Harrington added that Alabama, in particular, relies “on federal rules to protect our natural resources, and this ruling removes an important tool in our conservation toolkit.” Those waters no longer regulated by the EPA under the new rule would be left to the oversight of state and local agencies.

Cindy Lowry, executive director of the Alabama Rivers Alliance, said the Alabama Department of Environmental Management, which is charged with protecting the waters of the state, “is woefully under resourced and there is no current state agency that is responsible for wetlands at all. This roll back puts important waters in danger of not being protected, thus putting the environment and public health in jeopardy.”

Lowry’s group produced the Southern Exposure film, “Waters of the U.S.,” that discusses the implications of discarding the Obama EPA rule.

Trump has rolled back more than 90 environmental rules, but legal challenges have prevented several from being implemented. This latest action has already attracted pledges to delay or stop the new rule from going into effect.

The Southern Environmental Law Center, which has offices in Birmingham, is among those planning to do battle in court.  In a statement today, law center attorney Blan Holman, who leads the center’s Clean Water Defense Initiative,  said, “If allowed to stand, this bulldozing of clean water protections would be among the administration’s dirtiest, most dangerous deeds. We plan to fight them with everything we have to protect our communities and clean water.”

EDITOR NOTE: The Black Warrior Riverkeeper, Alabama Rivers Alliance and the Southern Environmental Law Center are sponsors of WBHM. But our news and business departments operate independently.

 

Alabama Republicans weigh-in on their favorite primary candidates 

Nine Republicans are for governor in Alabama and six for an open U.S. Senate seat.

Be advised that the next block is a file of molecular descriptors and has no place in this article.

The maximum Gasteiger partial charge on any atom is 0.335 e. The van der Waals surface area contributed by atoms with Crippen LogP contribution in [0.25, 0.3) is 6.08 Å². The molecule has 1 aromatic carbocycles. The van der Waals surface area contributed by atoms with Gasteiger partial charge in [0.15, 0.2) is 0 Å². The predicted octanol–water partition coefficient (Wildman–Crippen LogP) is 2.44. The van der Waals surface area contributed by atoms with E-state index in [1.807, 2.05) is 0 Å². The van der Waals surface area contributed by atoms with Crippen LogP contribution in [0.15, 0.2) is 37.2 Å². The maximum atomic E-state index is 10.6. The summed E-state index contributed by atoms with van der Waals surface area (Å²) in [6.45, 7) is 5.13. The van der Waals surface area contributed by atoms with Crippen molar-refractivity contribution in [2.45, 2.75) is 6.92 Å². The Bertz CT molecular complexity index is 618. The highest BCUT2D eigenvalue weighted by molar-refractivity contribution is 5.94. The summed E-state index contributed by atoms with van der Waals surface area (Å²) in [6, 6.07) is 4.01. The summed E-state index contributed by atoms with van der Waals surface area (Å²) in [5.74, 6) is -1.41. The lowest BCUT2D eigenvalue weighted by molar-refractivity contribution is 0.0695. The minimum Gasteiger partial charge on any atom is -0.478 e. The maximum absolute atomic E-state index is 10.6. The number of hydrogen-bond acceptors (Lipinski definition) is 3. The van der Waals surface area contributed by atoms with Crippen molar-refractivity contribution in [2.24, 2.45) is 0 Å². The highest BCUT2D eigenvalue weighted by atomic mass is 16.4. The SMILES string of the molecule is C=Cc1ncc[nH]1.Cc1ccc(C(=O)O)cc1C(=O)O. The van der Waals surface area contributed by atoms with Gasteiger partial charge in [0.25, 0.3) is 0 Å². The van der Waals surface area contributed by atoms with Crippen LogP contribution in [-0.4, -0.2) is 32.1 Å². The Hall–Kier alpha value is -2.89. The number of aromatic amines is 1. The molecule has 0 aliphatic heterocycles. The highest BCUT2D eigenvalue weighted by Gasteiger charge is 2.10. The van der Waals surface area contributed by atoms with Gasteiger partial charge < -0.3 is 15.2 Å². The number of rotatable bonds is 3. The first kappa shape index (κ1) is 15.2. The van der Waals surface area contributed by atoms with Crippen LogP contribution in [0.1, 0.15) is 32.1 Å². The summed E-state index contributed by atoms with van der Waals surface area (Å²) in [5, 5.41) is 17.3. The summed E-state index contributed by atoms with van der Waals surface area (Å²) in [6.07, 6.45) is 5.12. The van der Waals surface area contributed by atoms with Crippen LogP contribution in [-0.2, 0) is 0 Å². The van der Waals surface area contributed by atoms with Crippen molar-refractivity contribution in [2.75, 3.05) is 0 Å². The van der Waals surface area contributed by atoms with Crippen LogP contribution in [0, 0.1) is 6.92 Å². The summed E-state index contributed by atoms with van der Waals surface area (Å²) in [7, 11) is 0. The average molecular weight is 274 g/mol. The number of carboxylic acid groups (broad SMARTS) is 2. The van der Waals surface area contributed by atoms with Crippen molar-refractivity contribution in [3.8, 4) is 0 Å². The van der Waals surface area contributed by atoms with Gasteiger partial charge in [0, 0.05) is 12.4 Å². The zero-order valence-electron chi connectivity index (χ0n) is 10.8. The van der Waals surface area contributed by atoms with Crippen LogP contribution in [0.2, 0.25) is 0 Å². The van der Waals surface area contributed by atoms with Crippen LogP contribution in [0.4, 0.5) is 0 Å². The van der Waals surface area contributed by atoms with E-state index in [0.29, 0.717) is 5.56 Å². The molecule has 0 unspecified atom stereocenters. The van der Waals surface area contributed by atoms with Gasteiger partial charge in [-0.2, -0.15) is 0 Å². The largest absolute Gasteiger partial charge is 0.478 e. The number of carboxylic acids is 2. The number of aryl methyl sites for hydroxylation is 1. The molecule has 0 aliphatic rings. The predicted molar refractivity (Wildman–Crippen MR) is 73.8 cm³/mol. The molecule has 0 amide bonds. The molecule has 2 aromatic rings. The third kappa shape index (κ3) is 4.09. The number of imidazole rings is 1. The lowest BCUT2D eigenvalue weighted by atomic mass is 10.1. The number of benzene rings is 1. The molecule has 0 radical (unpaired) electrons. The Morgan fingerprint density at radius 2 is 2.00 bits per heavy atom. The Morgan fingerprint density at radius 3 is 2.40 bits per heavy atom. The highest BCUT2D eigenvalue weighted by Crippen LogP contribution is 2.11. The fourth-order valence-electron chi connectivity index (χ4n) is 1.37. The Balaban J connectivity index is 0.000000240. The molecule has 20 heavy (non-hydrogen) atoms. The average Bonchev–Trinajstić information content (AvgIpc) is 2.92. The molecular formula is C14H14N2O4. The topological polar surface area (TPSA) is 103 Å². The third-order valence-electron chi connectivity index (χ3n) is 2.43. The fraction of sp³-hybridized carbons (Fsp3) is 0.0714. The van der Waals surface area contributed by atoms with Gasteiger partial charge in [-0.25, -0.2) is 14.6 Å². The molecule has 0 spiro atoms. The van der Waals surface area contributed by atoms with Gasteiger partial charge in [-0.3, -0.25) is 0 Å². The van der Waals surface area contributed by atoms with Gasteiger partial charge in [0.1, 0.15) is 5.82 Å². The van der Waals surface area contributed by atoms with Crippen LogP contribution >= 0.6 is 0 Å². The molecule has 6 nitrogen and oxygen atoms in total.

Regional Edward R. Murrow honors awarded to WBHM, Gulf States Newsroom

WBHM 90.3 FM and the Gulf States Newsroom won 13 of the 18 regional Edward R. Murrow awards for 2022, including Overall Excellence for WBHM for the second year in a row.

Alabama Democrats hope for improved showing in 2022 elections

Republicans hold all statewide offices plus supermajorities in the state legislature. But Alabama Democrats are in a good position this year, according to the head of the Alabama Democratic Party.

Ivey, challengers race to right in Alabama GOP primary

The race was supposed to be a cake walk for Gov. Kay Ivey, who still remains favored to win a second full term. But right flank opponents are trying to make it a referendum on her conservative credentials.

Party match-ups go to the voters in balloting on Tuesday

The Alabama primary elections are May 24th. Do you know who's on the ballot? Check out the complete list and sample ballots.

Deliberate Indifference: A conversation about Alabama, Mississippi prison issues

WBHM’s Mary Scott Hodgin talks with Brittany Brown of the Gulf States Newsroom about issues plaguing Alabama and Mississippi prisons.

More BirminghamWatch Coverage